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It starts like you might imagine: a little sibling experimentation. Little sister asks big sister to show her how to kiss (never mind that big sister has never kissed anyone) and big surprise: it turns out that kissing a girl is a lot of fun, and especially convenient that said girl lives just across the hall. The older one justifies it as 'sisterly guidance'; the younger one doesn't need justification, she just wants more.

And so it goes for a month or three. They never talk about it. Trysts are arranged with a wink and a nod and tiptoeing across creaky wood floors in the middle of the night. The elder sister's justification falls apart the first night that her junior falls asleep in her bed—or, more specifically, when she wakes up the next morning with a pretty girl in her arms, wild locks of hair in her face, and a soaring feeling in her heart.

Which is of course when the trouble starts; falling in love still feels a lot like, well, falling, and neither one of them is prepared for what that would mean between sisters.

 


 

One night Elsa locks her door. She doesn't really mean anything by it; it's just that she hasn't been sleeping well because she's been up quite late the past few nights going round and round in her head about whether she's failing at being a big sister, about why what seemingly makes her so happy in the moment somehow later makes her feel like she's being stabbed in the chest. Exhaustion sets in and she passes into a deep and dreamless sleep. She never hears the gentle but insistent knocking at her door, or later the whimpers and sobs that emanate from the room across the hall.

The thing about Anna is that, for all her boisterous ebullience and cheerful optimism, she's really quite fragile. It's not just that Elsa locked the door: it's that she had plans for that night. Plans that involved three special words and a certain four letter one in particular, said a million times over the years by the both of them, but that night in particular being preceded by lots of hand-wringing and worrying and trepidation, and then in the end: courage.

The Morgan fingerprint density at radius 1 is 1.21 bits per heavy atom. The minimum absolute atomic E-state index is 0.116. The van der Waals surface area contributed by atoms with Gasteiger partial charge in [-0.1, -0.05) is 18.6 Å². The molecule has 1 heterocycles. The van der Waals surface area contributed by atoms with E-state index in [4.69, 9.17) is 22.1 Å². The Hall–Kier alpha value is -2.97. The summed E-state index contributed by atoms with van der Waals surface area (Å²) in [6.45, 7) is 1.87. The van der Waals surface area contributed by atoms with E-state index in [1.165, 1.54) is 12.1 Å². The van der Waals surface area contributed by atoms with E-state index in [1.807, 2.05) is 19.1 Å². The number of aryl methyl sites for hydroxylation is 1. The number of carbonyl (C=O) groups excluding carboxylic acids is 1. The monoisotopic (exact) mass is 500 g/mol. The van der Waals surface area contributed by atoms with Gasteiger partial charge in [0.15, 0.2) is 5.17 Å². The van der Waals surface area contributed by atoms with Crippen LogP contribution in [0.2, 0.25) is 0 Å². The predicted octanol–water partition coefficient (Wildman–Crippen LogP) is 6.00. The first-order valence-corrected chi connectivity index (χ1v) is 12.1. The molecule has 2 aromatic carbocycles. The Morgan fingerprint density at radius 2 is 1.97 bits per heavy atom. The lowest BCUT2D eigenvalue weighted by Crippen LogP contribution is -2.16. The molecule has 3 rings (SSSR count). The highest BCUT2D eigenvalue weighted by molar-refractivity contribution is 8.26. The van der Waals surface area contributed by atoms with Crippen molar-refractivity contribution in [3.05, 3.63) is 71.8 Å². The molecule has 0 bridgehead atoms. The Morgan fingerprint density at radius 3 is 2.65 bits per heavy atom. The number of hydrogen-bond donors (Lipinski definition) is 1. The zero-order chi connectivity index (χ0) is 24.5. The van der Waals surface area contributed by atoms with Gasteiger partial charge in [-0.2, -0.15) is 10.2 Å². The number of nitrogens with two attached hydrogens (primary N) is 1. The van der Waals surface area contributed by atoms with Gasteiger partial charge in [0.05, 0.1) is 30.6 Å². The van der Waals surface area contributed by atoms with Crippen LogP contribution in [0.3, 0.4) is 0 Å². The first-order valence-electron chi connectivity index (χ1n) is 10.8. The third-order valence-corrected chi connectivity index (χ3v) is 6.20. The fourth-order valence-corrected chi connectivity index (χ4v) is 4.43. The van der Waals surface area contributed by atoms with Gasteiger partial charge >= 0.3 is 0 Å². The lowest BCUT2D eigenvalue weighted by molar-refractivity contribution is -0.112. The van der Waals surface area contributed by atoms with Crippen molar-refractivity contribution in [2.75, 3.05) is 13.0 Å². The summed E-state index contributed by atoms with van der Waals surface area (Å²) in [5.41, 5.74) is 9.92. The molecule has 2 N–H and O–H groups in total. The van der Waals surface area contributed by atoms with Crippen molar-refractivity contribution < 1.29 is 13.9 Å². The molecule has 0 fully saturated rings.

But then the door is locked, and courage flees. She wonders if what she thought she saw mirrored in Elsa's eyes was just a figment of her imagination. Maybe big sisters can never look at little sisters as something like an equal after all.

She doesn't mean to be rude and petty to Elsa the next day and in the days that follow; she just really can't help it. Managing difficult emotions is just not something she's had practice with, and it's not like she has anyone to talk to about it, certainly not her parents. She's hurt, and yet she still has her pride; and so the wound festers. Her mother has to break up several petty shouting matches which progressively leave Anna fuming and Elsa on the verge of tears. The third time Elsa runs to her room and slams the door; Anna follows hoping to make some sort of peace. But then the door is locked, and it starts all over again.

 


 

It takes Elsa longer than you'd think to even realize what she'd done wrong. The problem is worse because Anna never acted like this before, they'd never done the petty sibling squabbling, and so she didn't realize until later that all her initial instincts for attempting to fix the situation were just exacerbating it. And as the days and arguments drag on, her own twisting emotions surge to the forefront. She'd never really considered that her relationship with Anna was something that could be seriously damaged; the possibility is deeply and truly terrifying.